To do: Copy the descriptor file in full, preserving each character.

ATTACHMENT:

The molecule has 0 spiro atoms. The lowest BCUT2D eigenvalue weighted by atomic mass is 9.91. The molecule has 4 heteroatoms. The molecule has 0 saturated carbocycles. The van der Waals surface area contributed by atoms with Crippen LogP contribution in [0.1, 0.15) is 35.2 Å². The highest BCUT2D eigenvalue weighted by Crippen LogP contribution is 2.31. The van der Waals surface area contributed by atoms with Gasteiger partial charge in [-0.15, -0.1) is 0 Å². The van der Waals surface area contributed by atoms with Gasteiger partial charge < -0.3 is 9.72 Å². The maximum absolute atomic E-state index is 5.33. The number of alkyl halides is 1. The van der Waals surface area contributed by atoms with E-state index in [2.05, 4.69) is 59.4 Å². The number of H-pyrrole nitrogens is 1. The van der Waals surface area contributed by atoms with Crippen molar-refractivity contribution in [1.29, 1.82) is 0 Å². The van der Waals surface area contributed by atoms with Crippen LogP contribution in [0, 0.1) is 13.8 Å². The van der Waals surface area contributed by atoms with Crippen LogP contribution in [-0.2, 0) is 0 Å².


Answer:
The molecule has 0 spiro atoms. The lowest BCUT2D eigenvalue weighted by atomic mass is 9.91. The molecule has 4 heteroatoms. The molecule has 0 saturated carbocycles. The van der Waals surface area contributed by atoms with Crippen LogP contribution in [0.1, 0.15) is 35.2 Å². The highest BCUT2D eigenvalue weighted by Crippen LogP contribution is 2.31. The van der Waals surface area contributed by atoms with Gasteiger partial charge in [-0.15, -0.1) is 0 Å². The van der Waals surface area contributed by atoms with Gasteiger partial charge < -0.3 is 9.72 Å². The maximum absolute atomic E-state index is 5.33. The number of alkyl halides is 1. The van der Waals surface area contributed by atoms with E-state index in [2.05, 4.69) is 59.4 Å². The number of H-pyrrole nitrogens is 1. The van der Waals surface area contributed by atoms with Crippen molar-refractivity contribution in [1.29, 1.82) is 0 Å². The van der Waals surface area contributed by atoms with Crippen LogP contribution in [0, 0.1) is 13.8 Å². The van der Waals surface area contributed by atoms with Crippen LogP contribution in [-0.2, 0) is 0 Å².